Unlike the BJP and the Congress, the BSP does not own or pay off any particular news channel due to lack of funds. A group of young BSP activists live streamed the event through their own means and a few others from local channels were there to record the speech. Many of the activists are young, middle class beneficiaries of the quota system and have devoted their lives to empowering others who do not have access to proper education or employment opportunities.

One young activist* who works for an IT firm went to a school named after Dr. Ambedkar and funded by the government, which took tuition of 1 rupee a month. Her grand parents converted to Buddhism when Babasaheb Ambedkar took lead. Another such young activist graduated and began a Buddhist professionals Facebook groups to launch Webinars and educational seminars. Each Facebook group is specific to an industry and chooses a particular expert who can “nurture youth talent” through professional counseling. These efforts to empower the Dalit community have extended to at least 7,500 people who are utilizing the Facebook group.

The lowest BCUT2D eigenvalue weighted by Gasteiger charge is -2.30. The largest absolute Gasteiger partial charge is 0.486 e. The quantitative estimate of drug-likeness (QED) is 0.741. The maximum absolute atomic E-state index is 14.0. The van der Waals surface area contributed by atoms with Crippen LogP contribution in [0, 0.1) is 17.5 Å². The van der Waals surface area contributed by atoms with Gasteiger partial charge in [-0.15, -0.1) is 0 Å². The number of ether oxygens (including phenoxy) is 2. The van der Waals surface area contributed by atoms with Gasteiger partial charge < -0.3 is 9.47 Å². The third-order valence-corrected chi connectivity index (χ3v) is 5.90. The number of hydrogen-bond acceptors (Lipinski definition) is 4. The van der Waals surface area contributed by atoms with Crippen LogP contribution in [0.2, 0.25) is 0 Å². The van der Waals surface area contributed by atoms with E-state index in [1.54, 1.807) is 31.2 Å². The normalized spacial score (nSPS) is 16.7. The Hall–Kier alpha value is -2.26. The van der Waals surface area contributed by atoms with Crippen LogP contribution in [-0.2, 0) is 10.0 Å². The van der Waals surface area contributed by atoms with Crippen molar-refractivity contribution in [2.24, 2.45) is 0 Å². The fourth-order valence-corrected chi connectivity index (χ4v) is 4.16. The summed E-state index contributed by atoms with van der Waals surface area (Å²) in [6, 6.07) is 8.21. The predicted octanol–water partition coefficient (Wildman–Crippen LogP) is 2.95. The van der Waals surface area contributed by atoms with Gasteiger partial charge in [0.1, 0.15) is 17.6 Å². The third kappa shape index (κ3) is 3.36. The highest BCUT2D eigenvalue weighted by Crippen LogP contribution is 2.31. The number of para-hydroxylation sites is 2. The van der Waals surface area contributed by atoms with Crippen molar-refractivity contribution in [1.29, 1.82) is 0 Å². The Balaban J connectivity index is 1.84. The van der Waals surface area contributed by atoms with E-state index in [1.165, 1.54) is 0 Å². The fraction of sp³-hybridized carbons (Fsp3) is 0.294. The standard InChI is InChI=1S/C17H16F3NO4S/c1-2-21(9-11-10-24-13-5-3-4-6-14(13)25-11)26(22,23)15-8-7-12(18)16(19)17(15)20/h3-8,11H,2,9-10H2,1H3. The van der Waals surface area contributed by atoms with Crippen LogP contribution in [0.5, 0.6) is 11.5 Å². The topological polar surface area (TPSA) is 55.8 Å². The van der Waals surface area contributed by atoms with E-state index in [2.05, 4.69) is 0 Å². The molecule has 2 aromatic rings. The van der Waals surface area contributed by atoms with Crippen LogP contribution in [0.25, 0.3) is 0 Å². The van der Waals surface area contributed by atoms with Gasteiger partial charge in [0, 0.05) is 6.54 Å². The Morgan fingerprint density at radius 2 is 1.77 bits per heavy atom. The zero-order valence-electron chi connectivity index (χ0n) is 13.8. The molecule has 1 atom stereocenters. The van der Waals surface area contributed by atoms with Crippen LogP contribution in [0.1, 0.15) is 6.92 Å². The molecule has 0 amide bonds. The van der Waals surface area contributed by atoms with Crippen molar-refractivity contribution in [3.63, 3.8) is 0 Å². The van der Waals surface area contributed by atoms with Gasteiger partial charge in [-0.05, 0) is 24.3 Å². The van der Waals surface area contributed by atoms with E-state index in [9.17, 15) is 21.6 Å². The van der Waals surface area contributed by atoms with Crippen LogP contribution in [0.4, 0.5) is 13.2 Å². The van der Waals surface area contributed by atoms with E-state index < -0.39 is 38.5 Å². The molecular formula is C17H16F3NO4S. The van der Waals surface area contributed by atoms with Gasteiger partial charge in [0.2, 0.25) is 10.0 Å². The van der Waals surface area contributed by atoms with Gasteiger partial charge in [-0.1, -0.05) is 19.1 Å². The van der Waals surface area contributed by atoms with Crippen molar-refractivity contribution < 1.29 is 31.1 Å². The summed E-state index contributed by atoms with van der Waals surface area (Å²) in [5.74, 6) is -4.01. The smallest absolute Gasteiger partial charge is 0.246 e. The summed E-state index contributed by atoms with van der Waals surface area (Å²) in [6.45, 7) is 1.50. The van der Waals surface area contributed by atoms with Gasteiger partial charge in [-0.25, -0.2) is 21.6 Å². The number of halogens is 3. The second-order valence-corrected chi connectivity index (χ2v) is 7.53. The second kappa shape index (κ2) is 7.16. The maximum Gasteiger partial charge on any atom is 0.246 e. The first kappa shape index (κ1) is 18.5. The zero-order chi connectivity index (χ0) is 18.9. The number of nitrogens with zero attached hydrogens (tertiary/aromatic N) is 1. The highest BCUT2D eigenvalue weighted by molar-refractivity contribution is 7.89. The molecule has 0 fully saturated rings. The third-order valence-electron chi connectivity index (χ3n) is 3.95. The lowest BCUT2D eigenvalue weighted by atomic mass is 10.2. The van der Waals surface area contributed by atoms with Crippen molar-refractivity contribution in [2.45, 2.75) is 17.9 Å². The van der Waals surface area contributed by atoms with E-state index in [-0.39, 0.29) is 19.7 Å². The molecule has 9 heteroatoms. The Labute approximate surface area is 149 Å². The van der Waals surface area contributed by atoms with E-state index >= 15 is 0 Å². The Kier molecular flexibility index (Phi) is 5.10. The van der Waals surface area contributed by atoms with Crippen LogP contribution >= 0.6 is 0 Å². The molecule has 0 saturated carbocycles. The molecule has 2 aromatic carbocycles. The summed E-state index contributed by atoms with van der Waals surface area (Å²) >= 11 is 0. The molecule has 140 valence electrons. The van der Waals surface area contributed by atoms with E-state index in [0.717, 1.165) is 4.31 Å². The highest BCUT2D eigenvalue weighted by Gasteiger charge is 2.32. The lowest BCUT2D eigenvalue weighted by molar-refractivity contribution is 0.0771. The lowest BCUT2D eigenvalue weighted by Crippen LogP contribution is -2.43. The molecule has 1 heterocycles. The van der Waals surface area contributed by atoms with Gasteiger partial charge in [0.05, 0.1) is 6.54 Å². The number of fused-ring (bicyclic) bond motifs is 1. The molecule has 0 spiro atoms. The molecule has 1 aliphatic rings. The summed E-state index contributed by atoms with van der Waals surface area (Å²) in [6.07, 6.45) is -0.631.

Maharashtra is the seat of a longstanding Dalit movement that featured figures as renowed as Namdev Dhasal, the founder of the Dalit Panthers movement, who recently passed away. The Dalit Panthers, an organization founded in 1972, appears to have peaked in the ‘70s and ‘80s. The tapering out of the movement has led to a certain sense of discontent among dalit activists and politicians.

Dalit politics beyond BSP

Jogendra Kawade, the founder of the People’s Republican Party of India, sat with me to discuss Dalit politics and his goals. Mr. Kawade formed the Dalit Liberation Army, which is a social organization that seeks to help those Dalits who are facing discrimination. His pamphlet describing the work of the political party largely features photographs of himself with various other leaders and also a likening of himself to Martin Luther King.